Sunday, August 26, 2012

Skepticism+: A Response to Edwin Hodge

There's been a lot of chatter about skepticism, Atheism+, and social justice recently, the general gist of which is that atheists/skeptics should include the pursuit of social justice as a core goal. I think there's a significant amount of tension between atheism/skepticism and social justice (as its commonly practiced), so feel the need to toss in my $0.02. The Crommunist Manifesto's Edwin Hodge has done the best job so far in bringing all the various threads of thought together in an integrated fashion, so I'm going to respond to what he's written.

I'm 95% sure that there is no such thing as "the skeptical community", at least in the context of social justice. Edwin notes, rightly enough, that even though there's a lot of group overlap between skeptics and atheists, skepticism is not the same atheism. But I think it goes much deeper than that; skepticism is an entirely different beast from atheism. The former is a belief about the appropriate toolset for evaluating truth claims (i.e. "How do we evaluate the question 'Does god exist?'?") while the latter is based on a specific truth claim ("God does not exist.").

Why does this matter? Atheists don't believe in the existence of deities and so, as a group, are generally in agreement that public policy should not have a religious basis. They can meaningfully be called a "community" in the sense that they are a group of people with a shared end, though even within this group there's a non-trivial amount of disagreement over the best way to achieve that goal and there's no reason to think that they will continue to share policy prescriptions as the atheist community expands its purview to encompass other topics. Skeptics, on the other hand, are committed to reality-based solutions; while this narrows the field of eligible policies significantly, especially given the general level of ignorance and anti-science bias in Congress these days, it doesn't follow from there that skeptics will necessarily have much else in common from a policy perspective. This is why I think it's a mistake to talk about "the skeptical community" in conjunction with social justice; skeptics simply don't have a set of shared ends in this context.

Edwin is certainly correct that skeptics are better positioned than most to evaluate the empirical effects of a given policy. But I don't think this actually buys us all that much w.r.t. social justice for the following reasons:

  • Fundamental disagreements in this area tend to be normative rather than empirical.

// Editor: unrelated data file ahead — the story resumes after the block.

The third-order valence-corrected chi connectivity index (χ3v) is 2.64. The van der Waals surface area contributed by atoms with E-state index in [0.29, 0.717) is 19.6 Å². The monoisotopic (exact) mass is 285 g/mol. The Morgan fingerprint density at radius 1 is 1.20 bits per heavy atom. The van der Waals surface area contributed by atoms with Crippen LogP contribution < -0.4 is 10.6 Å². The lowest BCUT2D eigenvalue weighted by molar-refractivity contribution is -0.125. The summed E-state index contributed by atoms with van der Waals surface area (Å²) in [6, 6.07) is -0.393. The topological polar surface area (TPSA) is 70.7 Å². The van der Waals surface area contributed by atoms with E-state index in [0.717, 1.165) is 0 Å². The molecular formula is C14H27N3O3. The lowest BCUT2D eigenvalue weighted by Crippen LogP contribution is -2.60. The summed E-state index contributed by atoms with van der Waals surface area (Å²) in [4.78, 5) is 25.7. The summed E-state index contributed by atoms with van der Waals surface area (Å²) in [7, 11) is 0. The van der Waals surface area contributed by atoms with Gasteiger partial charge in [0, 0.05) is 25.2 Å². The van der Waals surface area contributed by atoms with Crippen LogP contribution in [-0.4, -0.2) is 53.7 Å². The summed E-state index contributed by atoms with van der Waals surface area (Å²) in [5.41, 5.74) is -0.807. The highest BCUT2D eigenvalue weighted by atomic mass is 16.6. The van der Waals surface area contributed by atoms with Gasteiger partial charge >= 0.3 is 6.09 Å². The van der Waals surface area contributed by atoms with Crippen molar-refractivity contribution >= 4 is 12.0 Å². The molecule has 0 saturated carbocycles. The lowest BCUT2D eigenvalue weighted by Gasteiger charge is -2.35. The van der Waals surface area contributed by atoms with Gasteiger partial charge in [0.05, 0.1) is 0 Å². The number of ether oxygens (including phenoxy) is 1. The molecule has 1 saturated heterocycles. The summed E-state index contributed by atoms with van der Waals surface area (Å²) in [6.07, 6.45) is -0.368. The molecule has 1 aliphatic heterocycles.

• Skepticism tends to undermine some of the commonly-accepted tenets of social justice (as least as its practiced in the United States).

Edwin has the following to say regarding the first point:

Sure, my questions are built on fundamental social biases - I believe that women ought to be able to control their own bodies and their own destinies; I believe that even the poorest members of our society deserve to be treated fairly and ought to be able to obtain help from those of us with the means to do so (yes, I like the idea of taxation to pay for social safety nets). I believe that people ought to be protected from predatory business practices that prey on the uninformed and ignorant. We all have these sorts of underlying biases, and we should be debating them too - that's sort of the whole point of skepticism, isn't it?

I think the above analysis is utterly incorrect. He's wrong to term these beliefs "biases", since that implies they're some sort of preference that's amenable to change given the presentation of new information. I suspect that there is literally no fact that would persuade Edwin that the poorest members of society don't deserve to be treated fairly. Edwin's belief in this regard isn't a bias; it's a moral axiom.

Which highlights the futility of trying to debate the issue; desert is a purely normative concept that is beyond the reach of empirical analysis. Two skeptics can have different intuitions about desert which will lead them to hold mutually-irreconcilable positions on topics that fall under the general umbrella of "social justice".

With respect to the second point, here are some skeptical conclusions that might clash with typical understandings of the phrase "social justice":

I was also going to note that Title VII enforcement violates the generality criteria of the rule of law, but then I stopped myself because generality, or lack thereof, isn't a skeptical concern. Which led me to further reflection on the degree to which skepticism is completely indifferent to anything resembling social justice; skepticism tolerates totalitarianism provided that its doesn't contradict the facts on the ground.

Ultimately I just don't think there's enough "there" there to support the existence of a skeptical community in the context of social justice. A skeptical epistemic stance is compatible with a wide range of policies, some of which will be mutually-incompatible. It may also conflict with practices/positions commonly associated with the social justice movement. These make poor foundations on which to build a united front for the promotion of social justice.


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